July 2, 2012 § Leave a comment
Written By: Julie Caan
Writing a feature story is one thing, but writing a feature story that people will actually want to read is another.
Creating a great feature story isn’t easy; in fact, it’s really tough.
Every day, we’re entrusted with telling our clients’ stories through articles, blogs, newsletters and other communication. It can be easy to slip into bad writing habits when writing for a company’s internal audience: enter clichés, corporate-speak, abstract concepts and the like.
My fellow VA team member, Casey, and I recently attended a presentation about how to write stronger feature articles. The talk left Casey and I feeling inspired, refreshed and ready to write. Throughout the talk, we were reminded that it’s all about the little things when it comes to writing interesting feature copy.
Avoid Boring Writing:
This probably won’t come as a surprise to most, but corporate writing can be really boring. Next time you sit down to write think about WHY you’re writing, WHO you’re writing for and WHY they should care. I know this all sounds basic, but as I mentioned earlier, it’s easy to forget about your audience and most importantly, the PEOPLE behind the story.
Think of it this way: you’re the messenger and what you’re writing (whether you think so or not) is important to someone, somewhere. Don’t abuse this privilege; make sure you’re writing something people can relate to and draw meaning from—and try to have a little fun along the way.
Next time you write a feature, keep these building blocks in mind:
Elements of a Great Feature Story:
1. Attention grabbing, non-newsy lead (take a step back and reflect on the news)
2. Color (pay attention to detail—inject life into your writing!)
3. Narrative writing style (set the scene)
4. Include point of view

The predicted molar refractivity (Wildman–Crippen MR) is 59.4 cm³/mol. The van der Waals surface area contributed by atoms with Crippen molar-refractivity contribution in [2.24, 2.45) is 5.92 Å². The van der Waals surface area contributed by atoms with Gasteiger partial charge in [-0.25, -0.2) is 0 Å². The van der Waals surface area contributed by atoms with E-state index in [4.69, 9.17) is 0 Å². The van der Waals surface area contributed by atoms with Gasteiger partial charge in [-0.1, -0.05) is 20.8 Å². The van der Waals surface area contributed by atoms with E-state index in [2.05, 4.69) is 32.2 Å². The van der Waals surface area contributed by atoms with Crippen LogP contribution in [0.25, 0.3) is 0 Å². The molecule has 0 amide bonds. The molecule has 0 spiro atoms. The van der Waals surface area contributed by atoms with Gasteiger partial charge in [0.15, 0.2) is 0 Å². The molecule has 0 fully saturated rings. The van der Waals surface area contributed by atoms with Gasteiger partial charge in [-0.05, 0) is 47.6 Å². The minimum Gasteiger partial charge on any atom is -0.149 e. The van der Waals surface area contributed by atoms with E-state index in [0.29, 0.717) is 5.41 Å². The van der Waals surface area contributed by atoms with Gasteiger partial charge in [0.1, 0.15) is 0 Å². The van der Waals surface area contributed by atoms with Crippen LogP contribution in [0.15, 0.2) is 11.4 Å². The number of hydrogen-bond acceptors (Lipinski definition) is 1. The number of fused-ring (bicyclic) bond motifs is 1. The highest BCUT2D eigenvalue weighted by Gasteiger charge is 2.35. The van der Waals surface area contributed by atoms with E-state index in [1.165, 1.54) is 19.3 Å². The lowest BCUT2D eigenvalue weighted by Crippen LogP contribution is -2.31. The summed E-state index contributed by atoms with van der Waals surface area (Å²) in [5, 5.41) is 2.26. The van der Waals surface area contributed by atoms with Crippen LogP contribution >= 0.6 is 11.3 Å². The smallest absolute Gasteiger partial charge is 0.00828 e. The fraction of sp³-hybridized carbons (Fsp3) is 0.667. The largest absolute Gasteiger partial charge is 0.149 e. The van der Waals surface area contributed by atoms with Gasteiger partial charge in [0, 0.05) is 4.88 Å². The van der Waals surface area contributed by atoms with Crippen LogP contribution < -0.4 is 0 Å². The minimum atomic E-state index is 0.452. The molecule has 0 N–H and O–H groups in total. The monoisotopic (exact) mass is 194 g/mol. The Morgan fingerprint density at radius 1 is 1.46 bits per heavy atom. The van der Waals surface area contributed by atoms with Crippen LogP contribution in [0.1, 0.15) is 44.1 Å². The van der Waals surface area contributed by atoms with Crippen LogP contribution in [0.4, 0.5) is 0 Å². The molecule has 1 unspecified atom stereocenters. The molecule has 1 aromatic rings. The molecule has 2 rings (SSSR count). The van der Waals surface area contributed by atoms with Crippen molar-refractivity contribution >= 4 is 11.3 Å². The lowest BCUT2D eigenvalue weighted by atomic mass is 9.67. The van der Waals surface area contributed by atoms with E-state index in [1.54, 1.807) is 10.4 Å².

5. People (human beings doing things to influence a story)
Now, I realize that not every feature story you write is going to be “dramatic” or even all that interesting, but that doesn’t mean you can’t write a quality piece that will resonate with your audience.
The talk we attended also emphasized being specific, focusing on people and writing with clarity. How many times have you buried a complicated acronym in the lead, or used jargon your audience might not understand? Instead of describing a new initiative using obscure, abstract language, use specific words that will paint a picture in the readers’ minds. Rather than writing about a new policy or procedure, try SHOWING your audience the change using people and actions they can relate to.
Perhaps the biggest takeaway I learned from this presentation was the importance of using people to tell stories (after all, this is feature writing we’re talking about). It’s simple really. When you’re writing about people, make sure to inject all the qualities (when appropriate) that make them who they are into your story. For example, if you’re interviewing someone for a corporate profile, pay attention to what’s on his or her desk, photos or even that obscure collection of piggy banks hiding in the corner. This is the stuff your readers care about. Rather than resume-dumping right off the bat, why not try leading with some ‘color?’ Pay attention to detail. Humanize the piece.
To close, I’d like to share some general tips that apply to all types of writing:
• Set a timer for one hour and write without looking back (good old school tip that really works!)
• All great writing lies in great editing: it will take time to carve the perfect masterpiece
• Have fun with your writing!
Nobody’s a perfect writer and while some assignments may seem destined to be boring, it’s your job to turn them around. Cut to the heart of the story, create images and include PEOPLE. Set the scene for something your audience will want to read and something you will want to write!
What do you think goes into writing a great feature story? Any tips?